Bush Presidential Center

SMU faculty to help lead immigration history conference at Dallas’ Old Red Museum Sept. 19, 2015

Immigrants going through San Angelo, Texas - early photograph, Lawrence T. Jones III Texas Photography Collection

A photo by M.C. Ragsdale ca. 1885-90 of immigrants passing through San Angelo, Texas. From the Lawrence T. Jones III Texas Photography Collection, DeGolyer Library, SMU.

The challenging task of teaching a controversial subject to middle- and high-school students will be the focus of an upcoming immigration conference featuring several University faculty members.

SMU and the Old Red Museum of Dallas County History & Culture are partnering with Humanities Texas and the Texas Historical Commission to present a conference on the history of U.S. immigration from 8:30 a.m. to 3 p.m. Saturday, Sept. 19, 2015 at the museum.

“Issues surrounding immigration are at the forefront of public discourse these days,” said Zac Harmon, executive director of the Old Red Museum. “Statistics and beliefs are strongly held but are often mistaken for facts. This conference will provide documented, factual information for teachers, politicians and other citizens who really want to understand the issue. We are grateful to the Philip R. Jonsson Foundation for sponsoring this first of what we hope will become an annual conference.”

Conference participants can choose to hear two of six speakers scheduled during the morning session. Lunch and a keynote address by Margaret Spellings, president of the George W. Bush Presidential Center and former secretary of education (2005-09), will follow.

Afternoon breakout sessions will provide teachers with lesson plans, materials and strategies to help them make history come alive for students of all grade levels. Teachers attending both sessions can earn six Continuing Professional Education (CPE) credits.

Topics and speakers include:

  • “D/FW Becoming an Immigrant Gateway” – Caroline Brettell, University Distinguished Professor of Anthropology and Ruth Collins Altshuler Director of SMU’s Dedman College Interdisciplinary Institute
  • “Gone To Texas: Immigration to the Lone Star State in the 19th Century” – Gregg Cantrell, Emma and Ralph Lowe Chair of Texas History, TCU
  • “Immigration and the Changing Face of America” – Neil Foley, Robert and Nancy Dedman Chair in History, Dedman College
  • “Visualizing the Changing Landscape of U.S. Immigration” – Kyle Walker, assistant professor of population and urban geography, TCU
  • “Managing Migration in an Era of Globalization” – James F. Hollifield, Ora Nixon Arnold Professor of International Political Economy and director of SMU’s Tower Center for Political Studies
  • “Immigration and the Changing Demography of Liberal Democracies” – Gary Freeman, professor of government, University of Texas-Austin

Registration, which includes a continental breakfast, lunch, parking, materials and access to the exhibit area, is $25 and can be completed online at www.oldred.org. For information, contact Shannon Page at the Old Red Museum, 214-757-1927.

Written by Kenny Ryan

Bush Center celebrates Oscar de la Renta with “Five Decades of Style” through Oct. 5, 2014

Bush Center Oscar de la Renta exhibit, 'Five Decades of Style'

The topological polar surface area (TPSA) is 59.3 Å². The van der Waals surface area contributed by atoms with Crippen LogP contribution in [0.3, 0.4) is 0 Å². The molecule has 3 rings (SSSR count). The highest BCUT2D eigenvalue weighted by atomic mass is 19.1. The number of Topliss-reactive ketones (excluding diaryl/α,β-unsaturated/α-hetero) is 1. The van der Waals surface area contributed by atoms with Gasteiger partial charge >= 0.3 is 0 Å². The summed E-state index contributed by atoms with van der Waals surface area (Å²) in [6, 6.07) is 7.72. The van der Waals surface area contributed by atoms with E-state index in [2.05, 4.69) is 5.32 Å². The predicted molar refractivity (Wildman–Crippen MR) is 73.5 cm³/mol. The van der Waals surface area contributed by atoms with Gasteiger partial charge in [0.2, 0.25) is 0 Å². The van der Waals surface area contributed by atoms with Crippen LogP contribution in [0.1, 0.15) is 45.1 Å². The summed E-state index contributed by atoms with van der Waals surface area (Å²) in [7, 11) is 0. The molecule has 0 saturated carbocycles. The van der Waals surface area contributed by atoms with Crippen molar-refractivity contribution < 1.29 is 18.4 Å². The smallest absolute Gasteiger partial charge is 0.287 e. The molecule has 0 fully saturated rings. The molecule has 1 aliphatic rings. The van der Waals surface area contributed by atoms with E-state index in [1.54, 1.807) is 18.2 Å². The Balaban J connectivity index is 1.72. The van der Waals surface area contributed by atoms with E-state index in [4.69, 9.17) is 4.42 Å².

Photo credit: The George W. Bush Presidential Center

The George W. Bush Presidential Center is hosting a major retrospective of American fashion designer Oscar de la Renta, from his earliest work to his most recent runway masterpieces.

Oscar de la Renta: Five Decades of Style” features several of the designer’s styles for Nancy Reagan, Hillary Clinton and Laura Bush (’68) – offering a unique look at the First Lady’s role as the nation’s official hostess and style ambassador. Also featured are outfits worn by members of First Families, including Jenna Bush’s wedding dress.

The exhibit also focuses on de la Renta’s Spanish and garden inspirations, as well as his use of motifs and silhouettes from cultures around the globe. Other sections detail his red-carpet work for stars of stage, screen and high society, and highlight the craftsmanship that goes into the creation of couture clothing.

SMU faculty, staff and students receive free admission to the Bush Center with their University IDs. The De la Renta exhibit runs through Sunday, Oct. 5, 2014.

> Find more details and images at the Bush Center’s “Oscar de la Renta: Five Decades of Style” homepage

SMU celebrates Founders’ Day Weekend 2014

TEDxSMUSMU celebrates 2014 Founders’ Day Weekend April 10-13 with a new, TEDx-powered edition of its popular academic spotlight events.

Inside SMU Powered by TEDxSMU features SMU faculty members, students and alumni in TED-style talks on topics ranging from the importance of failure to the power of kindness. Registration takes places noon-1 p.m. Friday, April 11, with sessions scheduled 1-5 p.m. that afternoon.

> Find a full list of Inside SMU Powered by TEDxSMU speakers

Friday activities also include the 2014 SMU President’s Briefing and Centennial Faculty Salute, in which President R. Gerald Turner presents an insider’s view of the University’s progress.

For the day’s final event, the SMU community will  join in the beloved student tradition of Sing Song. This year’s show, “Pop Icons,” begins at 8 p.m. in McFarlin Auditorium.

Saturday, April 12 is Community Day at SMU. From 10 a.m. to 2 p.m., visitors can participate in special events at Meadows Museum, the George W. Bush Presidential Library and Museum, and the Bush Presidential Center Native Texas Park.